On the occasion of the painters recent exhibition at Cheim & Read, Bill Jensen welcomed the painter/contributing writer Peter Brock to his Williamsburg studio to talk about the new direction that has occurred in his work and more.
Bitter and misshapen, perhaps the crabapple has its reasons? Dmitri Hertz has reasonsideas and sources that inform his sculpturesbut the understated eccentricity of his work is so visually compelling that I was in no hurry to interpret these forms in terms other than their own.
Psychomachia further develops a conviction that manifests throughout Goldbergs work and writing: that consumption, whether physical or visual, is necessarily a mutual process.
Matthew Schraders solo presentation at White Columns explores the complex symbolism of an iconic piece of American flora. Symmetrical pairs of curved leaves give ailanthus altissima an instantly recognizable silhouette, but Schraders work also speaks to the ways that this plant is actually a thriving immigrant entangled in the matrix of race and power that structures this country.
The orgy of artificial light and advertising causes most visitors to tilt their heads skyward as they drift through Times Square. Despite, or perhaps because of this maximalist effort above our heads, Yuji Agematsu remains attuned to the peripheral drama unfolding at street level. Over the course of four years during the mid-2000s, the artist took hundreds of 35mm photographs during nightly walks through Midtown Manhattans most exalted intersection. The resulting images form the basis of his third solo exhibition at Miguel Abreu Gallery.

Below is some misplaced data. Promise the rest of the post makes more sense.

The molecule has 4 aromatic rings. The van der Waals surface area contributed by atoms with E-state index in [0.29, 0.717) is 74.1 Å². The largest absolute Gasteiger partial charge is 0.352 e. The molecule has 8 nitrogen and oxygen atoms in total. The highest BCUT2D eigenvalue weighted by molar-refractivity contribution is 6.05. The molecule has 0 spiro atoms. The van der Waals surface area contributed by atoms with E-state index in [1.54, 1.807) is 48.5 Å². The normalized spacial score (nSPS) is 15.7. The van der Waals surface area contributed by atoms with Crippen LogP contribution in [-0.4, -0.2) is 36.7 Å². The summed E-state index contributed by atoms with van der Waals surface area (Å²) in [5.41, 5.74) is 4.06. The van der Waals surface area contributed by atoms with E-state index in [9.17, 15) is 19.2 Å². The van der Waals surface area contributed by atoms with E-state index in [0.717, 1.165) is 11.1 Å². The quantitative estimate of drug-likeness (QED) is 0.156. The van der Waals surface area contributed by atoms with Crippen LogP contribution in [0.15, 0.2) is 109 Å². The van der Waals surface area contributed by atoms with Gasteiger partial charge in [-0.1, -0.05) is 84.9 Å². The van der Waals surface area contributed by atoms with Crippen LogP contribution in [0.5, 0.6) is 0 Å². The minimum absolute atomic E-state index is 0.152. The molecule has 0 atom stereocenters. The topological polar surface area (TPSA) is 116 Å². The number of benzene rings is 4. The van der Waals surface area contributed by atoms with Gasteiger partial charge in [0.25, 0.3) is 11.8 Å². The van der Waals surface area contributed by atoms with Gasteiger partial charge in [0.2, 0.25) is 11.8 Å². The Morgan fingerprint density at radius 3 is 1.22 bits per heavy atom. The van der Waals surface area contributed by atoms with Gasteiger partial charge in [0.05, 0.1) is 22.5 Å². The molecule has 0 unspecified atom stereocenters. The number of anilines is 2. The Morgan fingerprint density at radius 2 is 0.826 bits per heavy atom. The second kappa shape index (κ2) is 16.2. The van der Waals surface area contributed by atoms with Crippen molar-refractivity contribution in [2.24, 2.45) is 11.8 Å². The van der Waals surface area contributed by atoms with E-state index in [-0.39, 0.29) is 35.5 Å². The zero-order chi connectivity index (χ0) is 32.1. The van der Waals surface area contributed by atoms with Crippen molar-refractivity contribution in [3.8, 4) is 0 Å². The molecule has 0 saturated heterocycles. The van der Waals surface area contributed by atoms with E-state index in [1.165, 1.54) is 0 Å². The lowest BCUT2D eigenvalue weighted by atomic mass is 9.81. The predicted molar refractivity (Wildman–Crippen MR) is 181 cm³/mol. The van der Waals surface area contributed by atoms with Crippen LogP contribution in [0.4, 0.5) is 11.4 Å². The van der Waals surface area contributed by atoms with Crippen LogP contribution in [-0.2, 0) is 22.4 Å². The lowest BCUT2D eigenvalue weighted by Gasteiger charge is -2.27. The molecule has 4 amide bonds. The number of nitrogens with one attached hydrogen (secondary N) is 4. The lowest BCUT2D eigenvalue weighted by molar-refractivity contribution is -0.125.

The decision to hand-write the bits of text and the question of where to place them are certainly aesthetic concerns, but Moss does not appear to prioritize these formal qualities. Her script is casual, and her placement is direct and frontal. The words deliver their punch despite their appearance, not because of it.
In his first solo exhibition at Lomex, Weekends and Holidays, David Flaugher presents an austere scene that manages to feel at once delicate and confrontational.
Ndife lures us into examining these bizarre hybrids, which evince a process that simultaneously involves decomposition and growth. A mysterious form of allegorical and biological change emerges as the protagonist of this show, with each sculpture testifying to its strange presence.
A large, squat boulder occupies what would otherwise be a parking spot at the corner of Montrose and Manhattan Avenues in Williamsburg, Brooklyn. Flanked by yellow caution tape and four orange construction barriers, the placement of this massive stone was clearly meant to be temporary. And yet, like many aspects of daily life under COVID-19, this rock is now stranded in an unfamiliar predicament with an uncertain future.